A Fisherman’s Diary
September 1, 2011
The pinks are finally in, and my buddy and I are up before dawn—and we’re not alone. In the parking lot we spot dozens of headlamps, a sure sign that others suffer from early-morning pink salmon insomnia, too. We slip into waders, string our rods more by feel than sight and head for the beach.
We hit the water, headlamps snapped off, and cast in the dark. The white foam of low-breaking waves dimly reflects the stars, the only light in the enveloping murk. Short casts to be sure, but no problem as the fish are in water barely 5 feet deep. I land my first on a pink shrimp, a fly that looks a bit like krill, before first light. We use fly lines that float on the surface and unweighted flies because the fish are so shallow. As the light cracks open the sky, other anglers come into view. A pod of fish moves down the beach—easy to tell the direction of travel as the rods bow in succession, like a line of falling dominoes. It’s a fisherman’s pure, perfect heaven, and it’s over too soon. A glance at my watch tells us it’s time to pack up and head to the office, where we’ll daydream about pinks all day.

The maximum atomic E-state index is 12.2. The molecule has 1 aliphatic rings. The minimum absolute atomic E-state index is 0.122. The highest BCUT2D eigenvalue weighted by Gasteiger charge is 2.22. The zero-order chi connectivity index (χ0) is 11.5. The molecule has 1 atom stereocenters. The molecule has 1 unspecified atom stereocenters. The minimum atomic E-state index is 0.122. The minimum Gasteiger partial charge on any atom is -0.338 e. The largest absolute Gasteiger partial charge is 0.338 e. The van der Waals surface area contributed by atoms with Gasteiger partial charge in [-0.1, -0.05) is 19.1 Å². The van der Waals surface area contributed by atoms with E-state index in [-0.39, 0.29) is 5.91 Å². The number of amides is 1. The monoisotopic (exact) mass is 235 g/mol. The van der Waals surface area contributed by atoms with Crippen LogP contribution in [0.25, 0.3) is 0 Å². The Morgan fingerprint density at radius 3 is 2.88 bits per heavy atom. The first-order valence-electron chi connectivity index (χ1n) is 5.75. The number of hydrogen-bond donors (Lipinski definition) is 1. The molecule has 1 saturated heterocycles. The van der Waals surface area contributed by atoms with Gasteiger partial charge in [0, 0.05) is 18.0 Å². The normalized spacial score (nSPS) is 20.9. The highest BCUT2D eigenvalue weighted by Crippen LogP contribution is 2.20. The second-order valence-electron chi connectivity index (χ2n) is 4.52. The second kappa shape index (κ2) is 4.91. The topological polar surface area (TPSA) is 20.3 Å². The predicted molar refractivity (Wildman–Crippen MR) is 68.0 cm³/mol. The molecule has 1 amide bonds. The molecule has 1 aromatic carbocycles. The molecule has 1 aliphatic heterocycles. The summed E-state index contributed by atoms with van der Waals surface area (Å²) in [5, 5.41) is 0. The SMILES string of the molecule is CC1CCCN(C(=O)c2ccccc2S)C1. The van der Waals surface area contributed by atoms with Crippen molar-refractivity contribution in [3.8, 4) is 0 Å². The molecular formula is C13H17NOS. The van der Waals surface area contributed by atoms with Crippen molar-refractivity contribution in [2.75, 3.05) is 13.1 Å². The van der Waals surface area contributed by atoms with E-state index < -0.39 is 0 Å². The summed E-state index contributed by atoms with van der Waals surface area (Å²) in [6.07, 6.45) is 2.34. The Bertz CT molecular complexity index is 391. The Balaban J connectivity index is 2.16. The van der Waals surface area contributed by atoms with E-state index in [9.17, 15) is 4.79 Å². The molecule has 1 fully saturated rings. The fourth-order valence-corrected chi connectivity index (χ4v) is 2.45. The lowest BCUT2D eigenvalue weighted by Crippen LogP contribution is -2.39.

Barbecued Pink Salmon Stuffed with Fennel and Orange
One 4-pound pink salmon
Salt and pepper to taste
1 medium orange, halved and thinly sliced
1 small fennel bulb, thinly sliced
4 to 6 garlic cloves, sliced
Rinse the salmon under cold water and pat dry. Trim off fins and discard, then clean your salmon. Rub the inside and outside of the salmon lightly with olive oil, and season with salt and pepper. Stuff the salmon with the orange, fennel and garlic slices. Place the salmon on three layers of slightly overlapping sheets of aluminum foil. The sheets should be large enough to surround the entire salmon. Fold the foil over the salmon, ensuring a tight seal is created, then place on the barbecue. Close the lid (or create a tent with more aluminum foil) and cook for about 15 minutes per side.